One could argue that the Fat Tire Tour of Milwaukee, the grand daddy of all Milwaukee pub crawls, is one ingredient in the recipe for Milwaukee’s transformation from a midwestern city on Rubber Leg Street after its post-industrial decline into the exciting, vibrant urban center that it is today. Thirty years later, Phil Van Valkenberg passed the torch to Jason Manders and the crew at Trail Genius, who vowed to continue his ride with the same goals Phil started it: to get people out on bicycles exploring Milwaukee’s hidden gems.
Phil Van Valkenberg started the Fat Tire Tour of Milwaukee 30 years ago after a ride through the Menomonee Valley, it was a poster child for midwestern post-industrial decay, with 300 acres of brownfields dotted with abandoned factories. Since then, the Valley has been transformed into a national success story for bicycle oriented urban development. The Hank Aaron State Trail provides a guided tour through a beautifully reclaimed river valley where you will be as successful fishing for trout or salmon as you will be for employment.
The Menomonee Valley has at least 40 new businesses that provide more than 5,000 people with family-supporting jobs in manufacturing, entertainment and non-profit sectors. While the Phil’s Fat Tire Tour can only claim to have played a small part in that transformation, a conscious choice was made to make the bicycle an integral part of the plan to remake the Menomonee Valley as a unique urban destination for recreation as well as place where businesses want to be.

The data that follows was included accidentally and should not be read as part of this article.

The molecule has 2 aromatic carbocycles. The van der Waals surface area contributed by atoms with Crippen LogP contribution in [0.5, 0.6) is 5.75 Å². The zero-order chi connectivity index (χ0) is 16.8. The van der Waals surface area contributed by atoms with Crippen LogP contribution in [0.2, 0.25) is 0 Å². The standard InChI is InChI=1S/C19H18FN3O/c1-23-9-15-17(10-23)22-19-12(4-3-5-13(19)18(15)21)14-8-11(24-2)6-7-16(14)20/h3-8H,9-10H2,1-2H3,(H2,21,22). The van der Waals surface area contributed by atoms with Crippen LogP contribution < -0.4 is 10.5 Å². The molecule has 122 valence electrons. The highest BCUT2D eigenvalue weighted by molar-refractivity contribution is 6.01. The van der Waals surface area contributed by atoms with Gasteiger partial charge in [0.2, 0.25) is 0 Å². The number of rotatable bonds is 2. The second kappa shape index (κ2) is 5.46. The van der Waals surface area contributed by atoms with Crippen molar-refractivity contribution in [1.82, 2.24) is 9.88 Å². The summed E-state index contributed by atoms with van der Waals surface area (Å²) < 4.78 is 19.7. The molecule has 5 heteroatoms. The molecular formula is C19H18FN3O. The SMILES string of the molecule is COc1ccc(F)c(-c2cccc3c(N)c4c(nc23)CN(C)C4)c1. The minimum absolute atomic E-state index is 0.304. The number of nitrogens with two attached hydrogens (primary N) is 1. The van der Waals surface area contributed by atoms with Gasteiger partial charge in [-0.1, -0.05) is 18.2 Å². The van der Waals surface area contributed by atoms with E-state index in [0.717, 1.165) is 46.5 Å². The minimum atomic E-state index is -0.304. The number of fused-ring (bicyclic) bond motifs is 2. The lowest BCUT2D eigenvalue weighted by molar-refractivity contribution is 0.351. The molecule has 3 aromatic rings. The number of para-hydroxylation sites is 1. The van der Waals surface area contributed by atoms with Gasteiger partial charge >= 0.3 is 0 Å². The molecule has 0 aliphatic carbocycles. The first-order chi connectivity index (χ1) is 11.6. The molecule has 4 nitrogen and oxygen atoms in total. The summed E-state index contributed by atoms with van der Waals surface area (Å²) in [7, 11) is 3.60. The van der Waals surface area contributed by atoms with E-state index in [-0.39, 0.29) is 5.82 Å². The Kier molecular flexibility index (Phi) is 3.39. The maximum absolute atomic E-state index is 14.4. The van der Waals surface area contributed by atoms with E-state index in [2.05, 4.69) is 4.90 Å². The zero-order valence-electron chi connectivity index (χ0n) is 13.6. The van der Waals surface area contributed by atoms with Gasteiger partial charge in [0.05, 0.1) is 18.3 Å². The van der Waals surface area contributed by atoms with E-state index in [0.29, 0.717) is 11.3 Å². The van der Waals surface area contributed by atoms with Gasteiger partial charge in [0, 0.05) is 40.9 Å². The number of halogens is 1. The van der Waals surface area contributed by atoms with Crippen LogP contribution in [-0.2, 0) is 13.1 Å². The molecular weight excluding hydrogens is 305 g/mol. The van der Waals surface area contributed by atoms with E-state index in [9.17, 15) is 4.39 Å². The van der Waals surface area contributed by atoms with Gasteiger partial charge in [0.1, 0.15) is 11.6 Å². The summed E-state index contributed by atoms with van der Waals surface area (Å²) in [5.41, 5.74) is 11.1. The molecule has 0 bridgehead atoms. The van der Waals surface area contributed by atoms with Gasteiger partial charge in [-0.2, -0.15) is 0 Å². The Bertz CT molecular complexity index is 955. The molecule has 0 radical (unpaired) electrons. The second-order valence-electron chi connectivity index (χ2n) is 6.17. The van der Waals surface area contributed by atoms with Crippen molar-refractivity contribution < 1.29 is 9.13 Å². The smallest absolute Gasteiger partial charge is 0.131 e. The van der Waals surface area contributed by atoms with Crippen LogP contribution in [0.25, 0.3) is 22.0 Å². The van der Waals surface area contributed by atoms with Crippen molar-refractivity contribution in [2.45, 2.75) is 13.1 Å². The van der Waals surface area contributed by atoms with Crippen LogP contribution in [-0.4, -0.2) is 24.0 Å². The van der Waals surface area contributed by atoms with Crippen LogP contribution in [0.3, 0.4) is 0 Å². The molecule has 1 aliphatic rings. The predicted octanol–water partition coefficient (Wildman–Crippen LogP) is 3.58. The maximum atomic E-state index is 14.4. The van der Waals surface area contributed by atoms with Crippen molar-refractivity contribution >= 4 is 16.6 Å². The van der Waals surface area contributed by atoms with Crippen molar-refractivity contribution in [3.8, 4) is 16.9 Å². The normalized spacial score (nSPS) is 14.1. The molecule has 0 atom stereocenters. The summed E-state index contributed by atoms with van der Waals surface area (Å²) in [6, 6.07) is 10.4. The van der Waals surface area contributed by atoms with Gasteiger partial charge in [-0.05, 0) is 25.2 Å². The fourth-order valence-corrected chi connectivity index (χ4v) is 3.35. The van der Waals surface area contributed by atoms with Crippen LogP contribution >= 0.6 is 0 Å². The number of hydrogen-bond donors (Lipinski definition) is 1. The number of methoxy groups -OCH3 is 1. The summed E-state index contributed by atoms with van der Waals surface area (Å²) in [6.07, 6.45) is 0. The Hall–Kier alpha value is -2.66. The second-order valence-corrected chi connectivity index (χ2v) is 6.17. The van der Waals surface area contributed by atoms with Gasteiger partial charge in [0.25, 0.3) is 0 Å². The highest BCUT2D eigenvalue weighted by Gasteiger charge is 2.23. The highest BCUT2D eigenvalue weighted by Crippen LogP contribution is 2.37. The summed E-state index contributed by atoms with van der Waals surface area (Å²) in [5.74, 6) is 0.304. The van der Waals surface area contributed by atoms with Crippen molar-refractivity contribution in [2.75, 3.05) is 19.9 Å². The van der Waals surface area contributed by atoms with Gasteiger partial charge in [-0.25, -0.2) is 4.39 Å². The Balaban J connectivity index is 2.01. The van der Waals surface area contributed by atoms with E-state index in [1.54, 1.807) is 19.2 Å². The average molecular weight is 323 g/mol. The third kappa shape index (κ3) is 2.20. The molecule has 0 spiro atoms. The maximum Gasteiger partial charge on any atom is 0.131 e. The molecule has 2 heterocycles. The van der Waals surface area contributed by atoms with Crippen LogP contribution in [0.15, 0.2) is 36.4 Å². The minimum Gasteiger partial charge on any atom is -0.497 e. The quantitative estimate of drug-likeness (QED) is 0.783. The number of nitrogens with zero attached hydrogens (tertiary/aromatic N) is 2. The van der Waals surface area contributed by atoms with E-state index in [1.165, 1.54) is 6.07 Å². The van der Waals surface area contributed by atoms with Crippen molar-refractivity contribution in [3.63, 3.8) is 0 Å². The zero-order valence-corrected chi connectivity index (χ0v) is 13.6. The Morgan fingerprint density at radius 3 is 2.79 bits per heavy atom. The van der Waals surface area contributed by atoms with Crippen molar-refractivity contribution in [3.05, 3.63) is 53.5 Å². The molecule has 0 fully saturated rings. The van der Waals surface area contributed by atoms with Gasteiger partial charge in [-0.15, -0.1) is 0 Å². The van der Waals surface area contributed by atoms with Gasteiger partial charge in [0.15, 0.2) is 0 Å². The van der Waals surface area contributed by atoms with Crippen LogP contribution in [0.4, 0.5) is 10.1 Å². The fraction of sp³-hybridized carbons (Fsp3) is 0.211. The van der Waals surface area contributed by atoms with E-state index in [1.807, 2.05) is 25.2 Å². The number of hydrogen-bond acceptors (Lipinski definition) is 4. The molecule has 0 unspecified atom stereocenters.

It is thanks to cycling visionaries like Phil Van Valkenberg that Milwaukee and in fact, the rest of Wisconsin, are such great places to live and ride a bike. Not only did Phil start the Fat Tire Tour of Milwaukee, he also created the first bicycling guides for the state of Wisconsin and played a role in getting the Elroy Sparta Trail built, our nation’s first rail trail.
Regular readers know I believe the bicycle is an indicator species for healthy, vibrant communities. Places where you see lots of people out riding bicycles tend to have strong economies and are attractive to that all-important demographic, the youthful, highly-educated working class. Often, the bicycle can be a simple, inexpensive part of the solution to the many complicated problems our society faces today. It is not a cure-all, but much like “drink lots of fluids and get some rest,” riding a bike is part of any healthy urban recovery.
Phil recently suffered a stroke, so he was not able to pedal around on the 30th anniversary of his ride, but everyone who knows him has faith he will make a full recovery. In the same way he beat cancer a few years ago and was back on the bike, I look forward to discovering even more of Milwaukee’s hidden gems with you soon Pee Qui, get well!
To see more images from this year’s Fat Tire Tour of Milwaukee, visit the Bike Fed’s PhotoShelter site here.